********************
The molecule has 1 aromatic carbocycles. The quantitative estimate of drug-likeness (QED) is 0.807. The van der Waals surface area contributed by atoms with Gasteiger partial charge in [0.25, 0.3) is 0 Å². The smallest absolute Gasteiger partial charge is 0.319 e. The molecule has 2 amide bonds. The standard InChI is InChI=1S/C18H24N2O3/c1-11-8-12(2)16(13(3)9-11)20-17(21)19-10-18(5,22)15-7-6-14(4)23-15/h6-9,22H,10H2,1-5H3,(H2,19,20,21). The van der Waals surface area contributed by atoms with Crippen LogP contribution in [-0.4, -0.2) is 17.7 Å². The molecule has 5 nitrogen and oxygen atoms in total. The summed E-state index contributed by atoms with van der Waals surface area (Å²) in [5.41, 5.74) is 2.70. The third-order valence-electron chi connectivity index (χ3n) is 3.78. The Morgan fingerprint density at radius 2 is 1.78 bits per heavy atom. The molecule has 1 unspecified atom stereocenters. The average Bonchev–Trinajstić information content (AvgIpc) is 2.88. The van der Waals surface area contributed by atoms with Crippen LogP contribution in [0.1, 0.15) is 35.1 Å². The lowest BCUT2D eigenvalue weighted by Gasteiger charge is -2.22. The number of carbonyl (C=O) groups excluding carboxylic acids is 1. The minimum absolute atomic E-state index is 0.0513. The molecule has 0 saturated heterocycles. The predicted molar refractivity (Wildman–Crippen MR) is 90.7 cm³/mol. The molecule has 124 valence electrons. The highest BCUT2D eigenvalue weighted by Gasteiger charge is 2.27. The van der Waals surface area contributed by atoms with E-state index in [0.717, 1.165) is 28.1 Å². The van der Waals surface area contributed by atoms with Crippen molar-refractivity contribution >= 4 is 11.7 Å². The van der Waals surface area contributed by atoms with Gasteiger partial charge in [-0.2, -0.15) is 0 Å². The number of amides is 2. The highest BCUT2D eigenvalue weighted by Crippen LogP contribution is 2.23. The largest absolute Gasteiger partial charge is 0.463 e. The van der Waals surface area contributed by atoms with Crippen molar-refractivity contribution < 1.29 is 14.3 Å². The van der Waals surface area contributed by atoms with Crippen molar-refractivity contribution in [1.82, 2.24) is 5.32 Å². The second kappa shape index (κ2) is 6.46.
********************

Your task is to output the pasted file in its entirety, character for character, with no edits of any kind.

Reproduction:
The molecule has 1 aromatic carbocycles. The quantitative estimate of drug-likeness (QED) is 0.807. The van der Waals surface area contributed by atoms with Gasteiger partial charge in [0.25, 0.3) is 0 Å². The smallest absolute Gasteiger partial charge is 0.319 e. The molecule has 2 amide bonds. The standard InChI is InChI=1S/C18H24N2O3/c1-11-8-12(2)16(13(3)9-11)20-17(21)19-10-18(5,22)15-7-6-14(4)23-15/h6-9,22H,10H2,1-5H3,(H2,19,20,21). The van der Waals surface area contributed by atoms with Crippen LogP contribution in [-0.4, -0.2) is 17.7 Å². The molecule has 5 nitrogen and oxygen atoms in total. The summed E-state index contributed by atoms with van der Waals surface area (Å²) in [5.41, 5.74) is 2.70. The third-order valence-electron chi connectivity index (χ3n) is 3.78. The Morgan fingerprint density at radius 2 is 1.78 bits per heavy atom. The molecule has 1 unspecified atom stereocenters. The average Bonchev–Trinajstić information content (AvgIpc) is 2.88. The van der Waals surface area contributed by atoms with Crippen LogP contribution in [0.1, 0.15) is 35.1 Å². The lowest BCUT2D eigenvalue weighted by Gasteiger charge is -2.22. The number of carbonyl (C=O) groups excluding carboxylic acids is 1. The minimum absolute atomic E-state index is 0.0513. The molecule has 0 saturated heterocycles. The predicted molar refractivity (Wildman–Crippen MR) is 90.7 cm³/mol. The molecule has 124 valence electrons. The highest BCUT2D eigenvalue weighted by Gasteiger charge is 2.27. The van der Waals surface area contributed by atoms with E-state index in [0.717, 1.165) is 28.1 Å². The van der Waals surface area contributed by atoms with Crippen molar-refractivity contribution >= 4 is 11.7 Å². The van der Waals surface area contributed by atoms with Gasteiger partial charge in [-0.2, -0.15) is 0 Å². The number of amides is 2. The highest BCUT2D eigenvalue weighted by Crippen LogP contribution is 2.23. The largest absolute Gasteiger partial charge is 0.463 e. The van der Waals surface area contributed by atoms with Crippen molar-refractivity contribution < 1.29 is 14.3 Å². The van der Waals surface area contributed by atoms with Crippen molar-refractivity contribution in [1.82, 2.24) is 5.32 Å². The second kappa shape index (κ2) is 6.46.